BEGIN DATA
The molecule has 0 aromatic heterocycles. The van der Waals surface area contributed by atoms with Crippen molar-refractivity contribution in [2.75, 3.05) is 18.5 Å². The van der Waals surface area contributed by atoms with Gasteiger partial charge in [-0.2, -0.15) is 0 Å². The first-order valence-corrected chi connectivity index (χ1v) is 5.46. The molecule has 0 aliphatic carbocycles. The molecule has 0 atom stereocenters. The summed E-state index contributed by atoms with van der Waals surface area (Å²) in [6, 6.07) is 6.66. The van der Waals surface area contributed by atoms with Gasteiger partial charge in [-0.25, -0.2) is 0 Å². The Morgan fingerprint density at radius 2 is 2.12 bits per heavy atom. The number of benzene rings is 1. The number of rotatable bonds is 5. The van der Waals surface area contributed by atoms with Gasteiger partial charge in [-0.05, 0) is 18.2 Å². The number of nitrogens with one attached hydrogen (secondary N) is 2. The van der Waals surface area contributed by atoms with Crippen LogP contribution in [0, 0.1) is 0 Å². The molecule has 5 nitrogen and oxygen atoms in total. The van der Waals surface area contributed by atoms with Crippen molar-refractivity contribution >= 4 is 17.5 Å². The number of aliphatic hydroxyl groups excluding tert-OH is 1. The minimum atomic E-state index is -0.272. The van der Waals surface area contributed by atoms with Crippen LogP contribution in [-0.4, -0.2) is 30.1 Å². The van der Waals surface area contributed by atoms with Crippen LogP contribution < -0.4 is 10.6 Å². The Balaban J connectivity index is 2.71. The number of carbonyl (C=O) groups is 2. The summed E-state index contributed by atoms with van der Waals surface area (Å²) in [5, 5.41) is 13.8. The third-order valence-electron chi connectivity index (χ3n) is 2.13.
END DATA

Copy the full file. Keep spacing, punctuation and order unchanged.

The molecule has 0 aromatic heterocycles. The van der Waals surface area contributed by atoms with Crippen molar-refractivity contribution in [2.75, 3.05) is 18.5 Å². The van der Waals surface area contributed by atoms with Gasteiger partial charge in [-0.2, -0.15) is 0 Å². The first-order valence-corrected chi connectivity index (χ1v) is 5.46. The molecule has 0 aliphatic carbocycles. The molecule has 0 atom stereocenters. The summed E-state index contributed by atoms with van der Waals surface area (Å²) in [6, 6.07) is 6.66. The van der Waals surface area contributed by atoms with Gasteiger partial charge in [-0.25, -0.2) is 0 Å². The Morgan fingerprint density at radius 2 is 2.12 bits per heavy atom. The number of benzene rings is 1. The number of rotatable bonds is 5. The van der Waals surface area contributed by atoms with Gasteiger partial charge in [-0.05, 0) is 18.2 Å². The number of nitrogens with one attached hydrogen (secondary N) is 2. The van der Waals surface area contributed by atoms with Crippen LogP contribution in [0, 0.1) is 0 Å². The molecule has 5 nitrogen and oxygen atoms in total. The van der Waals surface area contributed by atoms with Crippen molar-refractivity contribution >= 4 is 17.5 Å². The number of aliphatic hydroxyl groups excluding tert-OH is 1. The minimum atomic E-state index is -0.272. The van der Waals surface area contributed by atoms with Crippen LogP contribution in [-0.4, -0.2) is 30.1 Å². The van der Waals surface area contributed by atoms with Crippen LogP contribution < -0.4 is 10.6 Å². The Balaban J connectivity index is 2.71. The number of carbonyl (C=O) groups is 2. The summed E-state index contributed by atoms with van der Waals surface area (Å²) in [5, 5.41) is 13.8. The third-order valence-electron chi connectivity index (χ3n) is 2.13.